Science, Exploration and Empire

Via gallery investigation, source analysis and discussion, students will get a glimpse of science from the diverse perspectives of colonial forces and native peoples. After being led around our collections by a museum teacher, students will be given sources and objects in order to prepare presentations on how colonialism and Empire affected science and vice versa.

Duration: Can be booked as: 

A 60-minute outreach session (online or in person) with ideas for activities to complete in class

or

A 90-minute session in the museum. 

Ancient Maya Rituals and Beliefs

Rituals and Beliefs focuses on the scene from a plaster cast taken of a stone lintel from the doorway of a temple in the city of Yaxchilan, now in modern day Mexico, and dating from 709AD.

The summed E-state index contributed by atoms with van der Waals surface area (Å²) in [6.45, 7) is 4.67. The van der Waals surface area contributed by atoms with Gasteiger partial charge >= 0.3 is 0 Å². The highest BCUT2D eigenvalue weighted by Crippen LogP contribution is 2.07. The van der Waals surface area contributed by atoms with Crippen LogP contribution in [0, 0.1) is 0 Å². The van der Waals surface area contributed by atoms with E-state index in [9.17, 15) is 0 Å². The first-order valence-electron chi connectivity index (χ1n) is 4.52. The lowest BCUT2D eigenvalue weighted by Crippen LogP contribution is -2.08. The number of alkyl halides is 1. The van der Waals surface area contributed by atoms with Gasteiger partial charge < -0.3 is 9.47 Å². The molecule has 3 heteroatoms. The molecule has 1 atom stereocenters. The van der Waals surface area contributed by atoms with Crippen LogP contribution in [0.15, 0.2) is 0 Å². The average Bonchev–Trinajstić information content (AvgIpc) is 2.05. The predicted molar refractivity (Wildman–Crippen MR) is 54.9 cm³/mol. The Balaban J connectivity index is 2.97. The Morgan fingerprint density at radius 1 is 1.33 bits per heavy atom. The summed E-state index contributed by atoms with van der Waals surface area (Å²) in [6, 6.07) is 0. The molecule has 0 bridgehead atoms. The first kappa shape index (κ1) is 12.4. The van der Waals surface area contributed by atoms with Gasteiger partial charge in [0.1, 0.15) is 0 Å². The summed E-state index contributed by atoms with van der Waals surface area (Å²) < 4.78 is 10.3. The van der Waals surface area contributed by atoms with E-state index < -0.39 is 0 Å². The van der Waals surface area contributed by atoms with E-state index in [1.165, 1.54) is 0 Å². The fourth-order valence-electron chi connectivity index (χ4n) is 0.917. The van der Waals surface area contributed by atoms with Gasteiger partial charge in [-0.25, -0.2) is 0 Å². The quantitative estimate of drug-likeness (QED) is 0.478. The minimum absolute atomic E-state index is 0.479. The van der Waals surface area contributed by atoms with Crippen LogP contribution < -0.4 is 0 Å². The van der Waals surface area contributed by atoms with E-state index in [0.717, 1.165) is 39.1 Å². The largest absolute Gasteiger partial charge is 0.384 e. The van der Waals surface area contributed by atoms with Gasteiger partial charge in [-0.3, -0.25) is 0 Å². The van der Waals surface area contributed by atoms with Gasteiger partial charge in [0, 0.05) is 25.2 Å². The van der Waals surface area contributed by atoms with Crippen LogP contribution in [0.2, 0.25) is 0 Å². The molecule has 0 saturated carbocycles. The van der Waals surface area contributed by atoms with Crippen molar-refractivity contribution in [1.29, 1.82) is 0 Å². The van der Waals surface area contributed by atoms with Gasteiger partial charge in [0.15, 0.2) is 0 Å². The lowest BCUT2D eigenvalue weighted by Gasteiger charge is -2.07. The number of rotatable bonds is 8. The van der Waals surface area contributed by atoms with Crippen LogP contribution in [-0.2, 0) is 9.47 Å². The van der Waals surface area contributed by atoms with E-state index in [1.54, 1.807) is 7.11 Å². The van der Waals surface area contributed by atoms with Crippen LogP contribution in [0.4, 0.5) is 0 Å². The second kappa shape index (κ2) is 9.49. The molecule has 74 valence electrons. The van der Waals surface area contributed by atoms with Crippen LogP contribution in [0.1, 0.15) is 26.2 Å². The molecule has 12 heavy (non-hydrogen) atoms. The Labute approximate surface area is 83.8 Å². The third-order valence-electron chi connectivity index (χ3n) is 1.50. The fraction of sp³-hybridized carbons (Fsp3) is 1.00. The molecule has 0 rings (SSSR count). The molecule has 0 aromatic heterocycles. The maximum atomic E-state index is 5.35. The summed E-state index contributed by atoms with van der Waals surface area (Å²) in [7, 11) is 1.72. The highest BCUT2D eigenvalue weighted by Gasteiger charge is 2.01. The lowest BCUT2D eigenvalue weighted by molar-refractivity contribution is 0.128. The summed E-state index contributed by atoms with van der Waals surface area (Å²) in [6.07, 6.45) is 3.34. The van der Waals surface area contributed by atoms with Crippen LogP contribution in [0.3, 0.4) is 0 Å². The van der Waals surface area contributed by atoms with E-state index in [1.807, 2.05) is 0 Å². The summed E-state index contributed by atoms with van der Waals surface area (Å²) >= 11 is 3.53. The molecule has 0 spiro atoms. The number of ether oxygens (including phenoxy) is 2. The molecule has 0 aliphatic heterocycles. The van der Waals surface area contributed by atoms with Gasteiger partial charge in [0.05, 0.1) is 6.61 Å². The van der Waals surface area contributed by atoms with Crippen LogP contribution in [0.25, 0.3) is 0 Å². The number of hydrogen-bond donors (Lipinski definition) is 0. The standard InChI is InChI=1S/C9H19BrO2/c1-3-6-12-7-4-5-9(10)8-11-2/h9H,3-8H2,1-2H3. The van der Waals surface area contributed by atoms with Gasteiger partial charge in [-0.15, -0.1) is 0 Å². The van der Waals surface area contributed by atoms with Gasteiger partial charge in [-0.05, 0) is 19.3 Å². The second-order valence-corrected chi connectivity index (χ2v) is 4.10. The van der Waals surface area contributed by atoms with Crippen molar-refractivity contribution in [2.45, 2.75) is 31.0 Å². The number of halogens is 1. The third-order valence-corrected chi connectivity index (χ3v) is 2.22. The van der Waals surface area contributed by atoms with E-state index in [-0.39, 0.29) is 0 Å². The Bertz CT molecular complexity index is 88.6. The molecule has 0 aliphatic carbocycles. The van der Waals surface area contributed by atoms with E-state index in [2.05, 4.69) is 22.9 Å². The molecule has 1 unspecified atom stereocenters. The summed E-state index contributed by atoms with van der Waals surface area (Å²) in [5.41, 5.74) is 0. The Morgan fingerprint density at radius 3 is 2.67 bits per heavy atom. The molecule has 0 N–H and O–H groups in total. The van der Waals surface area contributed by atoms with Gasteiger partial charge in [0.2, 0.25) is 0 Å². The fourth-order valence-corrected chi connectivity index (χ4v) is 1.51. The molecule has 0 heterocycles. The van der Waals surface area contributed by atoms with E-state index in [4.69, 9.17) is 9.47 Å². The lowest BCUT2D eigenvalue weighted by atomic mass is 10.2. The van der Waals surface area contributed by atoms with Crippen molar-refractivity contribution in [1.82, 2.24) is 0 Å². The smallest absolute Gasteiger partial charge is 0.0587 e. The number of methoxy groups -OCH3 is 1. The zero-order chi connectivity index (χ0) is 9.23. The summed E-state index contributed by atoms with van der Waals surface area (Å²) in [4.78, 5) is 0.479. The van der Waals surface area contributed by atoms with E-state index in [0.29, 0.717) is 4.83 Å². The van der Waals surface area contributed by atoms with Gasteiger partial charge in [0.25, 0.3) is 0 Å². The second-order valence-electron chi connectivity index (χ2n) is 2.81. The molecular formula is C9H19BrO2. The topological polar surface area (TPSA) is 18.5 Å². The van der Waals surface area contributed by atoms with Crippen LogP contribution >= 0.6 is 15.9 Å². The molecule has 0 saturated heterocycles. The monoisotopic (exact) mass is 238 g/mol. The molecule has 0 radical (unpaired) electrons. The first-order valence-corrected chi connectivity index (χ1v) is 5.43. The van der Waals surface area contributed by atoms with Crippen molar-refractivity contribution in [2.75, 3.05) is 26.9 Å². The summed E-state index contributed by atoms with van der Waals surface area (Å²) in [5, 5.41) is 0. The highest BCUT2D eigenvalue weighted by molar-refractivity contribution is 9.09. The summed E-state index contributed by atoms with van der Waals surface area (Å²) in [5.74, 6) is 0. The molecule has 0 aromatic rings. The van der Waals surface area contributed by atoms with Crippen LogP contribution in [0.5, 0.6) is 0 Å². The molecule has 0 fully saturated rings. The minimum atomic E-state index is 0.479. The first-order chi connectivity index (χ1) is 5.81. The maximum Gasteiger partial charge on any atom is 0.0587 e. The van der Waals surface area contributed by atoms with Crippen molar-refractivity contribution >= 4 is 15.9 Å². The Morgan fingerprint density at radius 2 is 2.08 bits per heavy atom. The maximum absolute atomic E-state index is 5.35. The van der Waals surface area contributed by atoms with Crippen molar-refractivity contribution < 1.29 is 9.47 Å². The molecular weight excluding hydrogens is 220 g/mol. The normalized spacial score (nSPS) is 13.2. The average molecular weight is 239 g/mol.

The images depict a blood-letting ritual being performed by Lady K'ab'al Xook and her husnabd King Shield Jaguar. Lady K'ab'al Xook can be seen pulling a rope of thorns through her tongue in order to collect blood in a bowl filled with bark paper. Both figures are wearing jade and obsidian jewellery and dressed in resplendent costumes made fo fur and elaborate fabrics. 

Wonderchicken

Asteriornis maastrichtensis, affectionately known as the Wonderchicken, is among the most exciting bird fossils ever found. It has one of the best-preserved fossil bird skulls in the world, and gives us important insights into the evolutionary origins of modern birds.